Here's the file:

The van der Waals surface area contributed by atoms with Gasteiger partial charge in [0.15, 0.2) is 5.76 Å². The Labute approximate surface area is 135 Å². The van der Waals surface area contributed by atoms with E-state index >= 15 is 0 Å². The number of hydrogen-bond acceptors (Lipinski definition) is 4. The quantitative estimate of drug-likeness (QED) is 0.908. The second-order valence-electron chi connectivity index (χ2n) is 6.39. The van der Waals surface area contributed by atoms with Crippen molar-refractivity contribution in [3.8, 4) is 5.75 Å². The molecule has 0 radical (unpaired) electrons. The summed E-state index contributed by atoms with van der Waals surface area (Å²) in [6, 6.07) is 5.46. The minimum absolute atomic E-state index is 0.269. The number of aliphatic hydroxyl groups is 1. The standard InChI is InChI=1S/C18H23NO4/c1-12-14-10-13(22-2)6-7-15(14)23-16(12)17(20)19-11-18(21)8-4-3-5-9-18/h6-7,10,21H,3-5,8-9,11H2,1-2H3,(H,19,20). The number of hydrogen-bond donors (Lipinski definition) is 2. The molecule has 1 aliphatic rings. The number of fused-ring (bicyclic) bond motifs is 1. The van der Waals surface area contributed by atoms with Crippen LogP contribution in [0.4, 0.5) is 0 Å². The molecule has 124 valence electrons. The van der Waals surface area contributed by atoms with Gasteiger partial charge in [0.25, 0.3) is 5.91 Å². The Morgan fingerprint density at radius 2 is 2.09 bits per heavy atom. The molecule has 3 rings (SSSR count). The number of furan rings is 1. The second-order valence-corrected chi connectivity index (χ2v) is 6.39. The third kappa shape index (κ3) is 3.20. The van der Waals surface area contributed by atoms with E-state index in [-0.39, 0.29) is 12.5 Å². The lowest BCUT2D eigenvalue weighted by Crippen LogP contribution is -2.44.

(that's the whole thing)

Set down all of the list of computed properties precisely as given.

The van der Waals surface area contributed by atoms with Gasteiger partial charge in [0.15, 0.2) is 5.76 Å². The Labute approximate surface area is 135 Å². The van der Waals surface area contributed by atoms with E-state index >= 15 is 0 Å². The number of hydrogen-bond acceptors (Lipinski definition) is 4. The quantitative estimate of drug-likeness (QED) is 0.908. The second-order valence-electron chi connectivity index (χ2n) is 6.39. The van der Waals surface area contributed by atoms with Crippen molar-refractivity contribution in [3.8, 4) is 5.75 Å². The molecule has 0 radical (unpaired) electrons. The summed E-state index contributed by atoms with van der Waals surface area (Å²) in [6, 6.07) is 5.46. The minimum absolute atomic E-state index is 0.269. The number of aliphatic hydroxyl groups is 1. The standard InChI is InChI=1S/C18H23NO4/c1-12-14-10-13(22-2)6-7-15(14)23-16(12)17(20)19-11-18(21)8-4-3-5-9-18/h6-7,10,21H,3-5,8-9,11H2,1-2H3,(H,19,20). The number of hydrogen-bond donors (Lipinski definition) is 2. The molecule has 1 aliphatic rings. The number of fused-ring (bicyclic) bond motifs is 1. The van der Waals surface area contributed by atoms with Crippen LogP contribution in [0.4, 0.5) is 0 Å². The molecule has 124 valence electrons. The van der Waals surface area contributed by atoms with Gasteiger partial charge in [0.25, 0.3) is 5.91 Å². The Morgan fingerprint density at radius 2 is 2.09 bits per heavy atom. The molecule has 3 rings (SSSR count). The number of furan rings is 1. The second-order valence-corrected chi connectivity index (χ2v) is 6.39. The third kappa shape index (κ3) is 3.20. The van der Waals surface area contributed by atoms with E-state index in [-0.39, 0.29) is 12.5 Å². The lowest BCUT2D eigenvalue weighted by Crippen LogP contribution is -2.44.